Mumbai/New Delhi: The Supreme Court of India has refused to lift the block on completion of the takeover of embattled hospital chain Fortis Healthcare Ltd. by Malaysian operator IHH Healthcare Bhd, the latest twist in one of the country’s most contentious and long drawn out corporate battles.
The court held Fortis’ founders — Malvinder Singh and Shivinder Singh — guilty of contempt of court and said it could start similar proceedings against the company, according to a judgment Friday. This effectively halts IHH’s open offer to Fortis shareholders that would have brought its holdings in India’s second largest hospital company above 50%. IHH is already Fortis’ largest shareholder with a 31% stake.
Fortis shares plunged as much as 17.4%, the biggest intra-day drop since February 2018, after the verdict was read out. Fortis and IHH didn’t immediately respond to emails seeking comments on the court ruling.
The block comes just as IHH’s efforts to turn around Fortis’ fortunes through cost-cutting was starting to show results. It will hobble the company’s attempt to move past a scandal in which it was allegedly defrauded of millions of dollars by its founders, the Singh brothers.
IHH’s attempt to become Fortis’ controlling shareholder was halted last year, when Japanese drugmaker Daiichi Sankyo Co. contested the deal as part of its efforts to recover $500 million from the Singh brothers.
Daiichi Sankyo said that it had been promised some Fortis shares by the Singhs in a decade-old fraud claim, before the shares were seized by the brothers’ creditors.
The takeover fight for Fortis has seen as many as four separate bids, two scrapped deals, and the replacement of most of the company’s board.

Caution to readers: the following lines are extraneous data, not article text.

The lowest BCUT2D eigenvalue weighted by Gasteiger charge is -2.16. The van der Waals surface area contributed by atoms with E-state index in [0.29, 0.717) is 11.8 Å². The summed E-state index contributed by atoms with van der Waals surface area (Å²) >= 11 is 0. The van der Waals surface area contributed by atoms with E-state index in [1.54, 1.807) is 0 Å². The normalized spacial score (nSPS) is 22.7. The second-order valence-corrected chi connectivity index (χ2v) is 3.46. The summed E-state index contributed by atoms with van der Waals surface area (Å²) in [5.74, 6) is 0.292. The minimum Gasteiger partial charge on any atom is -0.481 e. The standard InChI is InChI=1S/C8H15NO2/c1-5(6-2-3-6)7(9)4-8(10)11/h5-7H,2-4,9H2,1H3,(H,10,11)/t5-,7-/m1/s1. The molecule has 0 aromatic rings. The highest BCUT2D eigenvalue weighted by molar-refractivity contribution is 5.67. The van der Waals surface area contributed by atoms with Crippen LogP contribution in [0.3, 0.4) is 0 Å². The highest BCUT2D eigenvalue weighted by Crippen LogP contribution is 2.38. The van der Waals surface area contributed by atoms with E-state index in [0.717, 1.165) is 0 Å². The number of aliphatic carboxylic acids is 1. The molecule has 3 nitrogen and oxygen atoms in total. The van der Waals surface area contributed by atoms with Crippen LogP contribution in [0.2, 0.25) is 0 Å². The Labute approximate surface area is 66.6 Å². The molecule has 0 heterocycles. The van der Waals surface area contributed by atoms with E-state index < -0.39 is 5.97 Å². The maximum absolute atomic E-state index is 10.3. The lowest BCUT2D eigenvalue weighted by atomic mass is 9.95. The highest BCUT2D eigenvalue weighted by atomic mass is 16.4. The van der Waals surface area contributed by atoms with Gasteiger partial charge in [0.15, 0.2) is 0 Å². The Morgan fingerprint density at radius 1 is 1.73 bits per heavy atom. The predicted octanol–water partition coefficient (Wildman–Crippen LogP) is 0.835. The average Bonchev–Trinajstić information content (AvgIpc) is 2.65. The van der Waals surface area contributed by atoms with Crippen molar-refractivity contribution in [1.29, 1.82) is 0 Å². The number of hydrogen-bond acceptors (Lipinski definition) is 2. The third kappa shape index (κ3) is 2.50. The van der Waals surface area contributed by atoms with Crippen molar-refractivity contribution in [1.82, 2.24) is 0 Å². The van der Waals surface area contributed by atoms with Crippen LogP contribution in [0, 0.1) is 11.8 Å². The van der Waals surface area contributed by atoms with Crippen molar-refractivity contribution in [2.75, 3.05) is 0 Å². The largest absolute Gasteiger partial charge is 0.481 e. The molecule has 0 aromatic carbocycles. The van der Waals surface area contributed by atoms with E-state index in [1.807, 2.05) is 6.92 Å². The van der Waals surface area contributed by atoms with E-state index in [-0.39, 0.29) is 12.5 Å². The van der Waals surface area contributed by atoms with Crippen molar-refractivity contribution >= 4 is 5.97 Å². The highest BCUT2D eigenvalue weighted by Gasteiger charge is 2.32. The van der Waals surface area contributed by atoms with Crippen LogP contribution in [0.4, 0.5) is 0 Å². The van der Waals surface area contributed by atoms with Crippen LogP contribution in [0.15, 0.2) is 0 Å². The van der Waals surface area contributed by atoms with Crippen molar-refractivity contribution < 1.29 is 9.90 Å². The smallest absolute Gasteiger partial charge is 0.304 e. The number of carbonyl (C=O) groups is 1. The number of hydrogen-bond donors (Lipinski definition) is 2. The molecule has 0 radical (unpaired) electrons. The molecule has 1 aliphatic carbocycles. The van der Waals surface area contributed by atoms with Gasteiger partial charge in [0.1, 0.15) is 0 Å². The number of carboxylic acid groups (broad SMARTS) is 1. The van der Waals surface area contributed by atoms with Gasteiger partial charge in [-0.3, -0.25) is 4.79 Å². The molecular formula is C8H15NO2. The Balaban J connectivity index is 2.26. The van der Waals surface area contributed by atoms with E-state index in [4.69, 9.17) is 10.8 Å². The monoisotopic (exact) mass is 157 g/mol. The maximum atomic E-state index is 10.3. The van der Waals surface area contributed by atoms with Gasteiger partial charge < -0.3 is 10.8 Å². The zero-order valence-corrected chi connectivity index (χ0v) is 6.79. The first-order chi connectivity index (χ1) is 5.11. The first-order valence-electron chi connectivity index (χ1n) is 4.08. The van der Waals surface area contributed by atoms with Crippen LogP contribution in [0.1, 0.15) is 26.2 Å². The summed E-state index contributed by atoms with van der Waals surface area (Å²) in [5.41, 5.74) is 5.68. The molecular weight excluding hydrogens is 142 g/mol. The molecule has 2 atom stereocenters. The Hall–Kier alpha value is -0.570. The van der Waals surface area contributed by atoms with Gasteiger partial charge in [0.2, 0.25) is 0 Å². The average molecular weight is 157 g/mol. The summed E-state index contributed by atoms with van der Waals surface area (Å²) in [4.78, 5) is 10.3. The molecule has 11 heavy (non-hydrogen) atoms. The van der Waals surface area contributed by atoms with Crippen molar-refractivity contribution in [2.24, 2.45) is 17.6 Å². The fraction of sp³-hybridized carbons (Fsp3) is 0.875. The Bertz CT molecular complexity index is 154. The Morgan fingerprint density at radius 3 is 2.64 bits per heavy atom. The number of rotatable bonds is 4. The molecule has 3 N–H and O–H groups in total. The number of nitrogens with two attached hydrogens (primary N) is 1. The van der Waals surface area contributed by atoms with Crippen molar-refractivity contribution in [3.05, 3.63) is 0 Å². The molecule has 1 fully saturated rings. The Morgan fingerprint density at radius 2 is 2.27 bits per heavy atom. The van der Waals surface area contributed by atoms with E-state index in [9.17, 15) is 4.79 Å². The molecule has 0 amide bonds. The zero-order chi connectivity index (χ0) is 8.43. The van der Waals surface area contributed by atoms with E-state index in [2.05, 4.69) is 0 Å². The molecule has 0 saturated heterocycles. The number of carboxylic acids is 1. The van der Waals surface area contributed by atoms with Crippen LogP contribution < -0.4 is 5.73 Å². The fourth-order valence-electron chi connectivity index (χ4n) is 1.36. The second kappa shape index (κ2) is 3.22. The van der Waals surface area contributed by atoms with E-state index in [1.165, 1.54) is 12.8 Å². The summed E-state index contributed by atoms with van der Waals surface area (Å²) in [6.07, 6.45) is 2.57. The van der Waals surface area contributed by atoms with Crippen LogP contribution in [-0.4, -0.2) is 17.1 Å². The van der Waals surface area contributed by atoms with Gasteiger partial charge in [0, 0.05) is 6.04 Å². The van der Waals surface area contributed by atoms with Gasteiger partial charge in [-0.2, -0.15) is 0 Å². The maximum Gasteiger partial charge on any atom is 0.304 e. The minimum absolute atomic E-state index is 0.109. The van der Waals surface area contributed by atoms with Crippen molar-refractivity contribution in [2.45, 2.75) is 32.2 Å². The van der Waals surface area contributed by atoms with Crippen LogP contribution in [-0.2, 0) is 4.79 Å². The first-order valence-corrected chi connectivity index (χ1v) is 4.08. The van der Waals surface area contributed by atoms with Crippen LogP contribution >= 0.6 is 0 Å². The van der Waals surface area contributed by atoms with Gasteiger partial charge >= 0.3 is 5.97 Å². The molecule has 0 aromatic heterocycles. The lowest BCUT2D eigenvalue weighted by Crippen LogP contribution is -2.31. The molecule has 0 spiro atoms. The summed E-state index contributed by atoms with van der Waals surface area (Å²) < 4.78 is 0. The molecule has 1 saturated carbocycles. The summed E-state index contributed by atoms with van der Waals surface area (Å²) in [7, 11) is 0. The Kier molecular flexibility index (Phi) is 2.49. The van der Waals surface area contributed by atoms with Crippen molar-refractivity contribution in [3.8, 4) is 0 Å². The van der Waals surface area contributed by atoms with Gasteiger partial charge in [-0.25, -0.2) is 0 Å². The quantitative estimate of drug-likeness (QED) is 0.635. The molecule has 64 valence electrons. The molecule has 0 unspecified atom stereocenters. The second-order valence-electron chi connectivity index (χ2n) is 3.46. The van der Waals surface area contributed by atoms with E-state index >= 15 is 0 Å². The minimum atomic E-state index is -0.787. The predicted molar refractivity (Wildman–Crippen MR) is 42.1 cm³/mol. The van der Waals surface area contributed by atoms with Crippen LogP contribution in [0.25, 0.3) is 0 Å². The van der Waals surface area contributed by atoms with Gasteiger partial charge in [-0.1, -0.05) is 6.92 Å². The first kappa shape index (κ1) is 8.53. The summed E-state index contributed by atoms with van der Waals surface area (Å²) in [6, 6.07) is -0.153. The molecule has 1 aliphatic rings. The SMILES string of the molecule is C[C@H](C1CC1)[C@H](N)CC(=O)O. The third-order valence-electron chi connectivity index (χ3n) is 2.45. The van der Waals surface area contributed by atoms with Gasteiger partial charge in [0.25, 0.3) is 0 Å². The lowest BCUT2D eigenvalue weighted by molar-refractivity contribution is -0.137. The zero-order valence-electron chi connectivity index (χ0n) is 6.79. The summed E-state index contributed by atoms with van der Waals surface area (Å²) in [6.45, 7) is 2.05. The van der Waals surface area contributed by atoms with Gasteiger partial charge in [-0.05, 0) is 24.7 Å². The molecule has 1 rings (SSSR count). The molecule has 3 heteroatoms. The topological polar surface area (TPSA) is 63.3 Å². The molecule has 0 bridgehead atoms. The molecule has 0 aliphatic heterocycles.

Shareholders finally approved Malaysian hospital operator IHH’s takeover offer in August 2018, and the company has since embarked on a thorough revamp. New Chief Executive Officer Ashutosh Raghuvanshi’s cost cutting campaign has already begun to show in the company’s results.
Daiichi is also pursuing the Singh brothers directly for the money it says it is owed in another court case. – Bloomberg
Why news media is in crisis & How you can fix it
You are reading this because you value good, intelligent and objective journalism. We thank you for your time and your trust.
You also know that the news media is facing an unprecedented crisis. It is likely that you are also hearing of the brutal layoffs and pay-cuts hitting the industry. There are many reasons why the media’s economics is broken. But a big one is that good people are not yet paying enough for good journalism.
We have a newsroom filled with talented young reporters. We also have the country’s most robust editing and fact-checking team, finest news photographers and video professionals. We are building India’s most ambitious and energetic news platform. And have just turned three.
At ThePrint, we invest in quality journalists. We pay them fairly. As you may have noticed, we do not flinch from spending whatever it takes to make sure our reporters reach where the story is.
This comes with a sizable cost. For us to continue bringing quality journalism, we need readers like you to pay for it.
If you think we deserve your support, do join us in this endeavour to strengthen fair, free, courageous and questioning journalism. Please click on the link below. Your support will define ThePrint’s future.